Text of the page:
In the last report, it said it takes 73% of the average income in Vancouver to buy a single family home in the City of Vancouver. That's an important distinction to make as most first time buyers are buying multi family, and it does not take the suburban market into account. Many people who buy single family in Vancouver may be asset rich and not income rich, so that can skew the results.

The reality is, you can still buy condos in places like Langley and Maple Ridge for under $200,000 and anyone making about $35,000 can qualify for a mortgage on that - so there are plenty of housing options for those earning the average household income. Sure it's not Yaletown, but if we analyze human behaviour it's obvious most people would rather commute to work and own real estate where they can afford, rather than stand up and protest that they can't afford where they really want to live. (although that happens in this city more than anywhere else)

That report needs to take the entire metro into account as well as all housing types to get taken seriously.

Yume-sama Sep 4, 2010 6:10 PM

Quote:

Originally Posted by Blake (Post 4970539)
it's obvious most people would rather commute to work and own real estate where they can afford, rather than stand up and protest that they can't afford where they really want to live. (although that happens in this city more than anywhere else)

lol well that's certainly true. Our generation feels more entitled to things than any generation in the past.

I shudder to think of what the "helicopter parent" generation will be like. Buildings won't be allowed to have pointy corners, every new building in Vancouver will have to be round.

Sidewalks will need to be at grade with the street to prevent ankle injuries.

vansky Sep 4, 2010 7:00 PM

Quote:

Originally Posted by Blake (Post 4970533)
The wealthy foreigners myth exists somewhat, albeit in a different manner than the media portrays.

I work in the RE development/capital business and speaking to the other developers, the reality is that many, many first time purchasers are buying with substantial help from their parents/grandparents who may be foreigners or immigrants. In Asian countries, home ownership is valued highly and most parents who are able to, will help their kids as much as they can (often $100 - $200K).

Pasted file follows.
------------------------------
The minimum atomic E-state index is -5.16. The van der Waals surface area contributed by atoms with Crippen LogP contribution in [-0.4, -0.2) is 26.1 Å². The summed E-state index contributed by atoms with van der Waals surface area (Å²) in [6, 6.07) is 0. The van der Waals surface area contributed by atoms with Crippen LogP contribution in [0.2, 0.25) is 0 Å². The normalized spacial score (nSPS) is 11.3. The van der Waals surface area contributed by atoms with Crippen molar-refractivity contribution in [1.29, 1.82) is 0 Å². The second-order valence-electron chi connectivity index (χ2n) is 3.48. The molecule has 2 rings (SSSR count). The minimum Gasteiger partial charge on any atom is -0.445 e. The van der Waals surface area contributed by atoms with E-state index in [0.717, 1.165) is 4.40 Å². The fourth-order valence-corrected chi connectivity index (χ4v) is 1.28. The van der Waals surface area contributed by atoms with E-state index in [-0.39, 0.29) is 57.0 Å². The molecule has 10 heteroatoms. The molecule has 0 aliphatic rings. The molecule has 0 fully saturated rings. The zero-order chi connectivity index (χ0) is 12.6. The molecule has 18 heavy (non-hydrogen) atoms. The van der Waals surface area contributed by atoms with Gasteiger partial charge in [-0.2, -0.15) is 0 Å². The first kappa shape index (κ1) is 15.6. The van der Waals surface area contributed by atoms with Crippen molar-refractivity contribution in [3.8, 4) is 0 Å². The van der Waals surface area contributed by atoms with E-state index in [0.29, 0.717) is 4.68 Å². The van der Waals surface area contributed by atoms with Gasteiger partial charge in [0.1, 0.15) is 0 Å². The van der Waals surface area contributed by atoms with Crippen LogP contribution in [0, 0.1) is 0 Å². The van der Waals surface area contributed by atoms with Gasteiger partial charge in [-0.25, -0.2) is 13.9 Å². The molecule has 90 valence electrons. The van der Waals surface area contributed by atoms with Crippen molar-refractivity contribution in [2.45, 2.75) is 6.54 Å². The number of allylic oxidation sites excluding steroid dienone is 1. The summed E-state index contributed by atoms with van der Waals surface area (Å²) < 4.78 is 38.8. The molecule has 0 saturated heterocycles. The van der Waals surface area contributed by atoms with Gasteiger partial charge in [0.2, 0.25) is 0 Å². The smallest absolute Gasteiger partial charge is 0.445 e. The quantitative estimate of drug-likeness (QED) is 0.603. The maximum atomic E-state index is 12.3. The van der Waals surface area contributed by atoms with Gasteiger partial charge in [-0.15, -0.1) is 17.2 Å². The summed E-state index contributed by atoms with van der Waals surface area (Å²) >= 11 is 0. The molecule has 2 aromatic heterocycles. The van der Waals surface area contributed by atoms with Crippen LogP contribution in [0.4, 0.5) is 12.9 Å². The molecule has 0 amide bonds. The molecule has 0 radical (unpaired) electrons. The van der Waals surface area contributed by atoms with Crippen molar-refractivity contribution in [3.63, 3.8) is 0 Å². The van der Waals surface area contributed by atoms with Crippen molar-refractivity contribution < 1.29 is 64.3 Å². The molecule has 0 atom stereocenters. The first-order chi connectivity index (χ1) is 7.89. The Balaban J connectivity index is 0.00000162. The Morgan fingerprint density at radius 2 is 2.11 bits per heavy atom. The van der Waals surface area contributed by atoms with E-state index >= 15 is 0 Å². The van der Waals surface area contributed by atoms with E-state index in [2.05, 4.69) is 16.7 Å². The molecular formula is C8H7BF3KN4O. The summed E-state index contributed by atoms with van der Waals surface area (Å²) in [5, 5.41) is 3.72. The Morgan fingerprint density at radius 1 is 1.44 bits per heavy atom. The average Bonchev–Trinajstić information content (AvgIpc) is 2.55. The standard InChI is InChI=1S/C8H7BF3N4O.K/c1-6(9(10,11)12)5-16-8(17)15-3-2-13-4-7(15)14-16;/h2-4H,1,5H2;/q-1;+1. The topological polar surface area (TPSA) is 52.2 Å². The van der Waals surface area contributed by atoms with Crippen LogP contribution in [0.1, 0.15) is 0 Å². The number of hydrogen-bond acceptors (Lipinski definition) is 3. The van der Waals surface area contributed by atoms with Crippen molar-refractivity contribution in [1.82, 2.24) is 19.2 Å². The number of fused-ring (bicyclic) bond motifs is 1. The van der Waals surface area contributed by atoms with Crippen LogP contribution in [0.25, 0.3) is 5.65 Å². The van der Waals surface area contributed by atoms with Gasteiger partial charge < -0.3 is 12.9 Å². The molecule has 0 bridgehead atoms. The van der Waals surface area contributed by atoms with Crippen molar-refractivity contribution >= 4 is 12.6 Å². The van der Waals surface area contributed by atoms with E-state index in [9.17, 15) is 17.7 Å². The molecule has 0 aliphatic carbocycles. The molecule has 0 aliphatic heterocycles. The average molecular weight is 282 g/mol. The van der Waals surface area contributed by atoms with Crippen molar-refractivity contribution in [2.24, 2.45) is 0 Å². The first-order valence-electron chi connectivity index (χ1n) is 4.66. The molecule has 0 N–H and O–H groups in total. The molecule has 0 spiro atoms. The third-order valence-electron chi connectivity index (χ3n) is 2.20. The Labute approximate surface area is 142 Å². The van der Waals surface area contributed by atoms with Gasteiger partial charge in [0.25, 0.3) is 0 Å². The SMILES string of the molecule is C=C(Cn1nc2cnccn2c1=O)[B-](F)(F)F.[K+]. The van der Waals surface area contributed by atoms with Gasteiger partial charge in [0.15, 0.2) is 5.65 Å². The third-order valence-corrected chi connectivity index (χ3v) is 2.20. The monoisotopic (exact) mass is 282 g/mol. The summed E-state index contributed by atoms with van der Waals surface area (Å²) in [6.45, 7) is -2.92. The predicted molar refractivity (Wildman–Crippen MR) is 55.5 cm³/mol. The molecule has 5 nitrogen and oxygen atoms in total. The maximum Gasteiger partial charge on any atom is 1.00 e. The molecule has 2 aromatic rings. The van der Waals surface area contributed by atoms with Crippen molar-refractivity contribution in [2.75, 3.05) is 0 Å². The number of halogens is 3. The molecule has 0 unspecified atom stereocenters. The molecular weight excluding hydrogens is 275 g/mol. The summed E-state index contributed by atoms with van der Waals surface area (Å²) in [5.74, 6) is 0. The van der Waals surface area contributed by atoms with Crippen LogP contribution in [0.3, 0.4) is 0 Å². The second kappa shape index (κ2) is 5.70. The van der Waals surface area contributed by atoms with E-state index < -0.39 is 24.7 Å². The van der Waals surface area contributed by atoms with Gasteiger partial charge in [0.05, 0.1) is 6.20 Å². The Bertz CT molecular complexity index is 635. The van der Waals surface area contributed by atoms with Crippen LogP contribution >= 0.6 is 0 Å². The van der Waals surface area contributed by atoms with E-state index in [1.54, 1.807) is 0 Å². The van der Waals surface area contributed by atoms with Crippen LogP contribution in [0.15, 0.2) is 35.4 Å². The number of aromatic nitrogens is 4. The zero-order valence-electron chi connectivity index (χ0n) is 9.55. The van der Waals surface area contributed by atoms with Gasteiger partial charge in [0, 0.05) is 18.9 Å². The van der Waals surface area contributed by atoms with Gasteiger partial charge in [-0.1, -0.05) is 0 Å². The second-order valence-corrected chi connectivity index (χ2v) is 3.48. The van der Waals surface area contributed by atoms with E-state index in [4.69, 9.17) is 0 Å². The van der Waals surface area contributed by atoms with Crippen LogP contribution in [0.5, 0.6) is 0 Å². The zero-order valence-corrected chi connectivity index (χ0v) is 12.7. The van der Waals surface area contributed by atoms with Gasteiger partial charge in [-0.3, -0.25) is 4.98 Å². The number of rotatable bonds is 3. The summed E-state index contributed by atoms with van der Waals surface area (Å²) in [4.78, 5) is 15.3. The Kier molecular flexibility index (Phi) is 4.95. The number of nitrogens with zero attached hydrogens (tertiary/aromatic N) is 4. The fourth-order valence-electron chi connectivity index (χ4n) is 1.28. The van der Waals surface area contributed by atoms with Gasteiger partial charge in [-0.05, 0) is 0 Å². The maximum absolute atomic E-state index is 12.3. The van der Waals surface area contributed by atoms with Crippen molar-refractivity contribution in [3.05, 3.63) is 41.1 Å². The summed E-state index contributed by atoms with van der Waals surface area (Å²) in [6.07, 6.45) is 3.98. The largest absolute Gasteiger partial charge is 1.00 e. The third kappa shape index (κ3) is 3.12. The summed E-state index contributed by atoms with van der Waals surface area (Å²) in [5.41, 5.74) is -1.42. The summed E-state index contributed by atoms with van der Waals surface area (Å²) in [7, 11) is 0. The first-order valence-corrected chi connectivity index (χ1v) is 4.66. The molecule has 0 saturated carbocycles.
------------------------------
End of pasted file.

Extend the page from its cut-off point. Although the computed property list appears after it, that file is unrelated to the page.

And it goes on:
So although the ownership remains domestic, our market is influenced by foreign factors and family values. Unfortunately this is difficult to measure as an economic fundamental.

With that said, none of this will be enough to prevent an inevitable correction that's due, but it will keep Vancouver the most expensive market in the country for the rest of our lifetime.


ya, especially true in cities like bj, which the real estate price is beyond reach for the normal kid. the ave buyer age market in bj is around 27, which is also the ave age for marrige...so u c how ppl buy before marriage, and the sad thing is that many women or their parents do not consider the guy without an individual apartment~~

and blake's right about foreign values, it could be still true here in vancouver, which a large number of foreign, asian population resides in

mrjauk Sep 4, 2010 7:43 PM

Quote:

Originally Posted by Blake (Post 4970539)
The whole 70% thing gets spun way out of context...

...The reality is, you can still buy condos in places like Langley and Maple Ridge for under $200,000 and anyone making about $35,000 can qualify for a mortgage on that - so there are plenty of housing options for those earning the average household income.

Yes, it is taken out of context and misunderstood. There are (hopefully!) few residents in (greater) Vancouver shelling out more than 70% of their income on housing. What the "70% thing" refers to is a metric: how much of the median household income in the area would it take to be able to finance a median-value house in the area--assuming a certain percentage down, the inclusion of property taxes, and at prevailing interest rates? What it does give you is some indication of how far beyond the norm the Vancouver market is right now, even for Vancouver, which has historically had the highest prices in Canada.

The second part has me scratching my head, but also confirms that it isn't drug money, or foreigners, etc., that is fueling our bubble. It is the belief that somebody making the equivalent of $17-18/per hour is able to afford to buy something that costs $250,000! That's a price/yearly income of almost 6.

Yume-sama Sep 4, 2010 7:50 PM

People don't have a problem paying for a place to live for the next 30 - 40 years.

Same as people don't have a problem with paying for a car that costs the same or more as their yearly wage. Which, is, perhaps a more egregious expense considering how fast it rapidly devalues, and its short lifespan. Given that we haven't seen tens of thousands of foreclosures, and a quadrupling of those receiving financial assistance, however, one must assume that even at these prices people are managing to live within their means, for the most part.

Even though everything costs more in Canada than the USA, the income to debt ratio is still much more favorable in Canada~

Maybe money does grow on trees in Canada :D?